I think the hardest thing for her this year is that she couldn't watch the Academy Awards, her favorite annual event. Each year, she gets all dressed up, hair and nails done, champagne on ice. The Works. In fact, I think she believes she's actually in the Academy Awards. Anyway, we were able to see them a couple of nights later with a teacher who had found the show online, but it wasn't quite as thrilling for her.
As you may have heard, the prime minister and the government have turned off both Twitter and Youtube in Turkey. That's no joke. The rumor is that Facebook is next. Interesting time to be here.
One of the things I really enjoy is this. Sometimes I'll ask my students how to say or ask for something in Turkish. A food of some kind for instance. They really want to be helpful, so one of them will tell me what to say. But then another student will offer a slightly different and better way to say it. The next thing I know I have about ten students all arguing with eachother and shouting about how I should ask for this thing to eat. I have to break it up after a while so we can get back to work.
And how about that Camarillo High girls basketball team! CIF Finalists this year and the best team we've ever had. It was a lot of fun following their accomplishments.
And ACHS has a swimming pool! We found video online of the opening ceremony with old Glenn Lipman and Tom Ito jumping in with their clothes on. Man I wish I could have been there.
We now have two beautiful grandsons, Mason and William. We are just in love with them and talk about them and look at their pictures constantly. But Christine keeps getting confused and referring to one or the other as "Wilson."
Everything regarding schools is governed by the Turkish Ministry of Education. And they have an interesting way of managing the school calendar. Every few weeks they will decide to cancel school for a day or have a few half days for whatever reason. But they often hold off on letting the schools know for sure until right beforehand. For instance, we had no school last monday, the day after the elections. But that wasn't confirmed until about a week before. And teachers weren't told until Friday that they had a half day of meetings the coming Monday. A little hard to plan your days off like that.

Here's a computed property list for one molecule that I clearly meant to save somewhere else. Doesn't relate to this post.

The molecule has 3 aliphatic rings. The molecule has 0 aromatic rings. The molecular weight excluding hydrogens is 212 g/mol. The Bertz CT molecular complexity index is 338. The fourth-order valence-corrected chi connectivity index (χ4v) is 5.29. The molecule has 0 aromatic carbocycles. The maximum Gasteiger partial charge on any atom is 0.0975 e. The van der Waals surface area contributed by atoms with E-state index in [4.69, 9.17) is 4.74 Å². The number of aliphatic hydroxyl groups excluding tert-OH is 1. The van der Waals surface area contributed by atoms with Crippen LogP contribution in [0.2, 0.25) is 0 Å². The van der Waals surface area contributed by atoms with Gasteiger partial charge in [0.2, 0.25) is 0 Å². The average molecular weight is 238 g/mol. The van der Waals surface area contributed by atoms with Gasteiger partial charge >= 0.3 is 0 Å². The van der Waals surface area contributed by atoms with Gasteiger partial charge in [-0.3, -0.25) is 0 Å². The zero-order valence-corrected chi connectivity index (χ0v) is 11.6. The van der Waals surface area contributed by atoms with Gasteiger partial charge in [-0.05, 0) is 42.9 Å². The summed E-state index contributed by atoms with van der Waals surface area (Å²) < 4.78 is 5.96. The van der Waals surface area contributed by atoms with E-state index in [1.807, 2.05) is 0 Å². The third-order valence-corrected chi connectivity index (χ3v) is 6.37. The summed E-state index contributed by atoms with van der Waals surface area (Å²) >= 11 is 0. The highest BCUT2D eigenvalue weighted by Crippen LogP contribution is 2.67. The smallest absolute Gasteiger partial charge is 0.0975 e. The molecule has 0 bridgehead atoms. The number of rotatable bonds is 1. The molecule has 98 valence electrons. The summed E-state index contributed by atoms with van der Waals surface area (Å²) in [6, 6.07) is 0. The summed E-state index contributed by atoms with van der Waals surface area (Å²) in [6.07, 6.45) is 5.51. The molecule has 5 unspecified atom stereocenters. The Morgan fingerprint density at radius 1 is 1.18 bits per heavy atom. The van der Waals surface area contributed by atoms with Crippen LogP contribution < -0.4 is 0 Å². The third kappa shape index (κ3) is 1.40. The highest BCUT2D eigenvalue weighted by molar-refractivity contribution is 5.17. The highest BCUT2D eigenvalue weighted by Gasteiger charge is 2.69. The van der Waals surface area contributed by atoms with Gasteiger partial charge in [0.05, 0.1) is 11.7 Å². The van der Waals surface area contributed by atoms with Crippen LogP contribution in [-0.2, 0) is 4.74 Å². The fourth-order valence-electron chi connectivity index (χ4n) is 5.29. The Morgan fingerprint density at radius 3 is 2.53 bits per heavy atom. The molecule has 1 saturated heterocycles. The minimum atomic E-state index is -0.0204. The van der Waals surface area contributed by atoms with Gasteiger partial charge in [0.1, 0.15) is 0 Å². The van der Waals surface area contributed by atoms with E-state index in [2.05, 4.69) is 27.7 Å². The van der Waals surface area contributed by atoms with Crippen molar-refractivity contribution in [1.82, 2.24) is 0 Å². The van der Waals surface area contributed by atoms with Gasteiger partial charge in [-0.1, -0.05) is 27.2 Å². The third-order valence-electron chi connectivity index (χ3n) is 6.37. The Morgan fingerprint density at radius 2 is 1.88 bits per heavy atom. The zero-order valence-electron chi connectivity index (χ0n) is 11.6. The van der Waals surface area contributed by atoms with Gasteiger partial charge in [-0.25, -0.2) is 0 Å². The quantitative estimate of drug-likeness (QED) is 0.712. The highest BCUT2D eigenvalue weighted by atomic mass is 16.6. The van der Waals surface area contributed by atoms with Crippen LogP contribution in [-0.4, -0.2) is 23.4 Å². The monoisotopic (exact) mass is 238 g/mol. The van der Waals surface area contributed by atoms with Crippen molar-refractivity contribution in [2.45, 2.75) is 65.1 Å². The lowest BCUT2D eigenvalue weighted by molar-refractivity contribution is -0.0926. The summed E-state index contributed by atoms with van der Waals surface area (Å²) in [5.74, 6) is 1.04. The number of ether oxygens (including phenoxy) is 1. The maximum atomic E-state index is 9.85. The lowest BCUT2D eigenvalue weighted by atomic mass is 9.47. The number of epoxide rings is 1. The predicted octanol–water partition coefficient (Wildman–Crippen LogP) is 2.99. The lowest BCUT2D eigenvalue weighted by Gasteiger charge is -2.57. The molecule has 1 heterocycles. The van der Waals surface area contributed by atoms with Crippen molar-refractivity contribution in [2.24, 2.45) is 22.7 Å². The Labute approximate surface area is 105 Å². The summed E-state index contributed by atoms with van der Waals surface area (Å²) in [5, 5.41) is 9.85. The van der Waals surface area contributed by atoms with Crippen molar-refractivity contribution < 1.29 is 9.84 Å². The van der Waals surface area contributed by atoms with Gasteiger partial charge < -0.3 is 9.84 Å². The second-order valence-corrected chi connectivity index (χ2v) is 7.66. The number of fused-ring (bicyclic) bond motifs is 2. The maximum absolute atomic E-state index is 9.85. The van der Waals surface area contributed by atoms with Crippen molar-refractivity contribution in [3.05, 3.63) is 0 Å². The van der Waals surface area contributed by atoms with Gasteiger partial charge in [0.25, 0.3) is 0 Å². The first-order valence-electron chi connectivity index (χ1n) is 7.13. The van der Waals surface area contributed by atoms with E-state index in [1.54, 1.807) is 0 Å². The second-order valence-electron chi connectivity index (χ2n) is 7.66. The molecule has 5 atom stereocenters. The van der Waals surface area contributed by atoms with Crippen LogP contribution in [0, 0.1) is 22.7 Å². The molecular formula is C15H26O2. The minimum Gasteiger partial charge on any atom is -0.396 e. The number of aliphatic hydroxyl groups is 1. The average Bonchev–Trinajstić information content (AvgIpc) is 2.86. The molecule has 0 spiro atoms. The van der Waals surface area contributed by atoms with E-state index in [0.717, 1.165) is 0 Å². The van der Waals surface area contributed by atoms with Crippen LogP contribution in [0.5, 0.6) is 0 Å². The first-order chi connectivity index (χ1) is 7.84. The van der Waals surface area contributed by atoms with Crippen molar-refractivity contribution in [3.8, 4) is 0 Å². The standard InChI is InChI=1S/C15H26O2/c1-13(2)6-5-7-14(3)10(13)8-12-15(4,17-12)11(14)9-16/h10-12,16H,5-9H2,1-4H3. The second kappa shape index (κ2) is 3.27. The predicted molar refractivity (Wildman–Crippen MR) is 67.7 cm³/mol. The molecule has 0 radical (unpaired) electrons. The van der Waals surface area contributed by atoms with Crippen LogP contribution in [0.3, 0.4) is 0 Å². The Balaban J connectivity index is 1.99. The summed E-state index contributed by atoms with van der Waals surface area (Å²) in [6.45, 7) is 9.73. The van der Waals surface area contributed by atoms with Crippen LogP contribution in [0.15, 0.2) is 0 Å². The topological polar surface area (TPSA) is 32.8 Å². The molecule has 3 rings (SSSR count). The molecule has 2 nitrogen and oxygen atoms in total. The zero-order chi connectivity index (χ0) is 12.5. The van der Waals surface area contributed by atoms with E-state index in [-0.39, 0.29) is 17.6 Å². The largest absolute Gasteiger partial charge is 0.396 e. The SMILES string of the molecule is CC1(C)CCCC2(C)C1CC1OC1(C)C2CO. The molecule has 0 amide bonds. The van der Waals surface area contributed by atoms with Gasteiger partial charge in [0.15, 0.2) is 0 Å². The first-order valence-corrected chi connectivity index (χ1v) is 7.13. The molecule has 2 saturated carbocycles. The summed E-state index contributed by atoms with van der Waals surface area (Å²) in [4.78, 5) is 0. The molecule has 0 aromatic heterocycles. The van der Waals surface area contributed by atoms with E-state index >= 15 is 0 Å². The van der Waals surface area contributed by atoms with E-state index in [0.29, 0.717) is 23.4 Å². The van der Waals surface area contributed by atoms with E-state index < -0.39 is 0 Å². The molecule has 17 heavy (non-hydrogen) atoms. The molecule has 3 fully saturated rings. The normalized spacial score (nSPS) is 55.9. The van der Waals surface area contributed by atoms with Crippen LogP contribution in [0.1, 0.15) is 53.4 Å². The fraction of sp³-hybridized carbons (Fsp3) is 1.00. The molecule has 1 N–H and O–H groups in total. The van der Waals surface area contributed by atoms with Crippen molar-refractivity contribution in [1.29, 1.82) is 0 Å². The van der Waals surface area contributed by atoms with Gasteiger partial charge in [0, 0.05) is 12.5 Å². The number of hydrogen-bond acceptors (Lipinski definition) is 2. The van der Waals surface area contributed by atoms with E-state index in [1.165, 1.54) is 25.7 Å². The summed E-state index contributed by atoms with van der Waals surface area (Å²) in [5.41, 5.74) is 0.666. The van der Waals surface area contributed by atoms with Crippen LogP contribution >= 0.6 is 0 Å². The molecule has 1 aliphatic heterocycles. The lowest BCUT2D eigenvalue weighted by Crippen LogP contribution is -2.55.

Tuesday evenings we often go see a movie at a local art house (Sanatevi) in the old part of town. A guy and his wife run the studio and cafe, and he does some photography for the school too. A nice group of American and Turkish friends gather there for a bite and a beer and a movie shown on the old back wall of the restaurant. The movie is usually a foreign film or Turkish one with English subtitles. They've shown some pretty good films. We really enjoy it. It's the closest thing to the Paseo Theater we've found.
Ok, that's about it. It is Thursday night, 3 April. Tomorrow we start our spring break, and Christine and I are flying to Munich, Germany for the week. This is one of the best parts about teaching in this part of the world, the chance to visit places we normally would never get a chance to see. Take good care, and we'll tell you all about it when we get back. Here are some more recent photos of our life and adventures:
In front of St. Peter's Basilica, Rome, early February.
Inside the Basilica with Michelangelo's La Pieta in the background.
You can look at it for hours, and it will still take your breath away.
Christine, Raymond, and Virginia in front of the Basilica at night.
And of course, Trevi Fountain
Two pics in Assisi
Don't mess around inside the Coliseum. Look what they do if you violate the law.
Guess who we bumped into in St. Peter's Square, Papa Francoise.
Movie night at Sanatevi in Old Tarsus. That's the screen behind us.
Christine with her little 4th Grade cherubs.
Ok, that's about it for now. The school year has really flown, as all school years do. We'll be home at the end of June and hope to see you then.
Christine and Mike